3. 2 -Hydroxymethyl-1.028 mol) and triethylamine (6. Baumann et al. m. Electrospray-MS m /z (C 11 H 22 OS 4 . 2. after which the solvent was removed in vacuo.29). 2.2 g. HOCH2 CH–). 0.7 g. The product was purified by column chromatography on silica gel (eluent: 2% MeOH in CHCl 3 ) and was isolated as a white crystalline solid (1. 71–738C. 23%).62 (1H.061 mol) was added dropwise over 0.6 g. After stirring for 6 h.79 (43.36 (44. for C 11 H 22 OS 4 ): C.2. 7. –CH2 SCH2 –). 2. s. 44.85 (4H. R 5 H) (5) To a solution of SOCl 2 (0.85 (4H.17 (2H.8 g. filtered. dried (Na 2 SO 4 ). –CH2 SCH2 –).4. 0. dd.5 g. The product was isolated as a white crystalline solid after recrystallization from hot MeOH (12. 4. 2.8 g.29 (44. m. S. OH ). 42. and filtered.032 mol) was suspended in DMF (200 ml) under a nitrogen atmosphere and the reaction was heated to 908C.10-di-p-toluenesulfonate (10.0 (4H. overlapping triplets. 0. The organic phase was collected. 2. 3.76 (4H.32 (1H. 2 -Hydroxymethyl-1.6–2.7. HOCH2 CH–). 29%).93 (42.85 (18 H. / Reactive & Functional Polymers 44 (2000) 111 – 120 113 was collected by filtration.73 (1H. OH ). dd. ArCH3 ).3-Dimercapto-1-propanol (2. The product was purified by column chromatography on silica gel (eluent: 2% MeOH in CHCl 3 ) and was isolated as a waxy.11.021 mol) was allowed to react with compound 2 (12. d.T. [14] aneS4 1 2 1 2 NR R ( R 5 Me. 0. –CH 2 CH2 CH 2 –). CI-MS m /e (C 10 H 22 O 2 S 3 .8. Anal.8.2.5–2.1 (4H. 3. off-white solid (1. t. 7.45 (6H. 85%). m.4. 298): 297 (M2H 1 ).57).50– 2. for C 11 H 22 OS 4 ): C. –CH2 SCH2 –). 7.8 g.91). CI-MS m /e (C 24 H 34 O 6 S 5 . 270): 271 (M1H 1 ). HCl (100 ml) and stirred for 30 min.2. 2. 2. Electrospray-MS m /z (C 13 H 26 OS 5 . m. [28] aneS4 -OH (3) Finely powdered anhydrous cesium carbonate (10.70 (12H.8–2. br s.78 (12H. 0. qnt. 44. 5. –CH2 OH). t.5. br s. HOCH2 CH–). After addition was complete.75 (4H.6 g.8–2.p.95 (1H.F. H.11 tetrathiacyclotetradecane. –CH 2 CHS–). 2. The reaction was stirred at 08C for an additional 6 h and then placed in the freezer overnight.3dimercapto-1-propanol (2. 358): 357 (M2H 1 ). 75%). OH ). The precipitate was then dissolved in hot acetone (300 ml) and the suspension was filtered to remove NaCl.2.86 (1H. qnt. H.p.2 g.13 -di-ptoluenesulfonate (2) A solution of 1 (7.33 (7.60–2. aromatic). –CH 2 CH2 CH 2 –). dd. 1 H NMR (CDCl 3 ) d 1.09 (4H. 37–398C.021 mol) under conditions identical to those described above for crown 3.2. d.11 tetrathiacyclotetradecane. HOCH2 CH–). 578): 579 (M1H 1 ).44). 43. To the vigorously stirred suspension was added a solution of 2. qnt.021 mol) in DMF (75 ml) from a dropping funnel over a 12-h period. m. [17] aneS5 -OH (4) 2.p.4 mmol) in CH 2 Cl 2 (10 ml) was added dropwise a solution of crown 3 (0. Anal.3 g. S. 0.7 mmol) in CH 2 Cl 2 (10 ml). The reaction was then poured over crushed ice in conc. –CH 2 CH2 CH 2 –). 1 H NMR (CDCl 3 ) d 1. –CH 2 CH2 CH 2 –).6 g. 3. The filtrate was washed with water (33100 ml). dd. –CH2 SCH2 –). found (calcd.061 mol) in CH 2 Cl 2 was cooled to 08C with stirring and p-toluenesulfonyl chloride (11.4.4. m. m.31 (4H.p.021 mol) and 4. 3.32). Slow cooling of the acetone solution afforded white needles that were collected by filtration (15 g. 2. dried (MgSO 4 ).2 g.5 h. –CH 2 CHS–). 1 H NMR (CDCl 3 ) d 1.10 -Trithiatridecane-1.9 (14 H.9 (1H. 2. 1 H NMR (CDCl 3 ) d 1. 0. 30–328C.3. 4. overlapping triplets. the reaction was stirred for an additional 12 h. 2. –CH2 OH). and the chloroform was removed to leave a gold oil.3 (1H.14 pentathiacycloheptadecane. The reaction residue was taken up in CHCl 3 (200 ml) and filtered.45 (7. the reaction was . 7. The chloroform was removed by rotary evaporation to yield a light yellow oil. m. 2. 2 -( N-Methyl)aminomethyl-1. 57–598C.77 (1H. 2. qnt.8. 7-dithiadecane-1.65). 2.64 g. aromatic). 0. 2. found (calcd.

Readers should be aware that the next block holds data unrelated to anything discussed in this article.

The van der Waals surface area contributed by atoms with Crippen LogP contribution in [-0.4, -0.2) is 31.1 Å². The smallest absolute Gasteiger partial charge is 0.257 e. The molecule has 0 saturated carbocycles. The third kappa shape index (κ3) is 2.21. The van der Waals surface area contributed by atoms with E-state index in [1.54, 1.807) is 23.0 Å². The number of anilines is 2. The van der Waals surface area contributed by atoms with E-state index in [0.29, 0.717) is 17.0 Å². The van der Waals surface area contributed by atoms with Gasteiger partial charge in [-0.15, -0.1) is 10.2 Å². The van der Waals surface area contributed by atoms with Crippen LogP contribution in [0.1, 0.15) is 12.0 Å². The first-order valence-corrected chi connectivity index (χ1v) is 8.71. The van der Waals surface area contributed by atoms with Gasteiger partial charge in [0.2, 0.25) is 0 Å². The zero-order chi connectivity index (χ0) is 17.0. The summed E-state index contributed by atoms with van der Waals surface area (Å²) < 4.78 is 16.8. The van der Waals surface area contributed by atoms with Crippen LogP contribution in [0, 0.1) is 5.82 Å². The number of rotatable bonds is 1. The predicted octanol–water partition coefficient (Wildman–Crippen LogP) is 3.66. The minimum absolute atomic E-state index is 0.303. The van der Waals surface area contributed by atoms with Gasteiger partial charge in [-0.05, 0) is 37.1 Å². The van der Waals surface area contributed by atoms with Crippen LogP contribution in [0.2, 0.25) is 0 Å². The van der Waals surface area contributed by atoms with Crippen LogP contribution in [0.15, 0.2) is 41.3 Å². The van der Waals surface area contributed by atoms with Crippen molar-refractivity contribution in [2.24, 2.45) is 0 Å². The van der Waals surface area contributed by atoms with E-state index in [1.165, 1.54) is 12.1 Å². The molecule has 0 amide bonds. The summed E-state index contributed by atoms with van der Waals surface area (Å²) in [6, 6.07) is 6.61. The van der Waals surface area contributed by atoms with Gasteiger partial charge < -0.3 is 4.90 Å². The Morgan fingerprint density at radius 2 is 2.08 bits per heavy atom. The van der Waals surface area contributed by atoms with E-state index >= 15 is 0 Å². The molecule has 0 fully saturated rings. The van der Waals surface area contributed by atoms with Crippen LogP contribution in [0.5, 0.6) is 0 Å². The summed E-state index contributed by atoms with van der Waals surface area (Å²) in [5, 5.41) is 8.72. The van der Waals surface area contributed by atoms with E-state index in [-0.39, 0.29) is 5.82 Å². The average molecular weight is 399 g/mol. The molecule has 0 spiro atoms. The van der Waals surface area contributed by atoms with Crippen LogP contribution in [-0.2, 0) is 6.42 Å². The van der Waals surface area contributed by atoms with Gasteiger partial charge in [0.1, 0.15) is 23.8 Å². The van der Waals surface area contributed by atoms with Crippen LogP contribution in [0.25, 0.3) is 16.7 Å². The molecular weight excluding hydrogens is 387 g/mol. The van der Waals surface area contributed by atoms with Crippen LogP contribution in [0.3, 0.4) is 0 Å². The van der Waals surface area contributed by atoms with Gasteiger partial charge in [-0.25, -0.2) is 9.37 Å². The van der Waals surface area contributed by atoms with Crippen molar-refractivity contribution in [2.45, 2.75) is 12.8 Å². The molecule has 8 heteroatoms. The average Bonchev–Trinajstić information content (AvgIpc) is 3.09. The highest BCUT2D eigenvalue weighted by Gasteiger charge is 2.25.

–CH 2 CH2 CH 2 –). vinyl). 1.75 (1H.83 (56. m. aromatic).28) S.71 g. NCH3 ).25 (2H. aromatic). R 2 54 -VB) (7) Crown 5 (0.35 (2H. q. AIBN (6 mg.1 (4H. m.1 g.05 (22 H. 4 mmol). s. d. 2.6.05 (4H.11tetrathiacyclotetradecane as a yellow oil. [17] aneS5 NR 1 R 2 ( R 1 5 Me.25 (3H. 2.7 mmol).1 mmol) was converted to the desired product and purified using the procedure described above for compound 5 and isolated as a light yellow oil. 66%). –CH 2 CH2 CH 2 –).5 g.8. 3. d. The reaction was then filtered and the solvent was removed by rotary evaporation. –CH2 SCH2 –. 29. The product 2. s. q.87) S. 76%). s.4. –NCH2 Ar–). NCH2 CH–. 1 H NMR (CDCl 3 ) d 1. 2. 7.2.26 mmol) were added to freshly distilled MeOH (4 ml) in a 20-ml vial. The oil was then dissolved in CH 3 CN (15 ml) and was added to CH 3 CN (50 ml) that had been saturated with CH 3 NH 2 at 08C and charged with Na 2 CO 3 (0.8. dd. The solid was dried under vacuum.2. 1 H NMR (CDCl 3 ) d 1. 0. NCH3 ). found (calcd for C 23 H 37 NS 5 ): C. N-(4 -Vinylbenzyl)-N-methyl-2 aminomethyl-1. d. Anal. The reaction solution was degassed for 10 min by bubbling nitrogen through the solution. This material was not characterized.5–3.40 (2H. 5. 6.85–2.2 (1H. N-(4 -Vinylbenzyl)-N-methyl-2 aminomethyl-1. 3.6–3. 62%). 1.5 g. NCH3 ). The product was purified by column chromatography on silica gel (eluent: CHCl 3 ) and was isolated as a light yellow oil (0. 1.85–2. the vial was capped tightly and the reaction was heated to 788C for 12 h. 5. 7. 1.84.14 pentathiacycloheptadecane.2 (1H. –CH2 SCH2 –.91 (32. d. found (calcd.1 (21 H. 6. R 2 54 -VB) (8) Crown 6 (0. vinyl). vinyl). 0. vinyl). 3.45 g. 31. 5. CI-MS m /z (C 14 H 29 NS 5 . R 2 5 H) (6) Crown 4 (1. 7. 2. 4-Vinylbenzyl chloride (0. CI-MS m /z 1 (C 23 H 37 NS 5 .5–3.11. . 1 H NMR (CDCl 3 ) d 1. –CH 2 CHS–. CI-MS m /z (C 21 H 33 NS 4 .7. 55.0 (4H.40 (7.18 g.66).11 tetrathiacyclotetradecane. / Reactive & Functional Polymers 44 (2000) 111 – 120 treated with MeOH (2 ml) to quench excess SOCl 2 .94). s. The white solid that formed during the reaction was collected by filtration and washed thoroughly with hot MeOH.0 (17 H.5 (2H. d. m. –CH2 SCH2 –.75 (1H. N. 2.00).24 g. d. but its yield was assumed to be quantitative: TLC (CH 2 Cl 2 .53 (2H.F. –NCH2 Ar–).72 (2.4. 2. The solvent was removed by rotary evaporation to yield a yellow oil. 5.89 (59. m. –CH 2 CHS–). Anal. m. [14] aneS4 -N R 1 R 2 ( R 1 5 Me. –CH 2 CHS–.21 (3. 427): 428 (M1H 1 ). aromatic). 487): 488 (M1H ). 7. The reaction was stirred in a sealed flask for 12 h and then filtered. The product was purified by column chromatography on silica gel (eluent: 10% MeOH in CHCl 3 ) and isolated as a light yellow oil.54 g. br m. 3.8.6 mmol) was dissolved in freshly distilled CH 3 CN (20 ml) containing Na 2 CO 3 (0. (0.70 (1H.70 (1H.8. 311): 312 (M1H 1 ). 2. 2.4. d. vinyl).8. The solvent was removed by rotary evaporation to yield 2-chloromethyl-1. d.82).55 (1H.4.9. –CH 2 CH2 CH 2 –). –CH 2 CH2 CH 2 –). for C 21 H 33 NS 4 ): C.42 g. 3. 65%).25 (3H. –NHCH3 . H. 7. [17] aneS5 -N R 1 R 2 ( R 1 5 Me.114 T.11.81 (29. aromatic). –NCH2 CH–).5 g. 2.79).2. –NH ). silica gel).8–2. NCH2 CH–). dd. m.2 (18 H.75–2. Synthesis of thiacrown polymers Thiacrown monomer and DVB (80% divinylbenzene) (45 mg. 2 -( N-methyl)aminomethyl-1.5 (3H.45 (1H.14 pentathiacycloheptadecane. (0. was purified by column chromatography on silica gel (eluent: CHCl 3 ) and was isolated as a colorless oil (0. 58.2. H. –NCH2 CH–). vinyl). m.05 (4H. NCH2 CH–).60 (7. 7. 1 H NMR (CDCl 3 ) d 1. 3.036 mmol) was added to the reaction.65). –CH 2 CHS–. –CH2 SCH2 –. s.30 (2H. 371): 372 (M1H 1 ).8 mmol) was then added and the reaction was heated to reflux for 12 h. 2. CI-MS m /z (C 12 H 25 NS 4 .5–3.34 mmol) was converted to the desired product using the procedure described above for compound 7. 2. N. Rf 0. Baumann et al.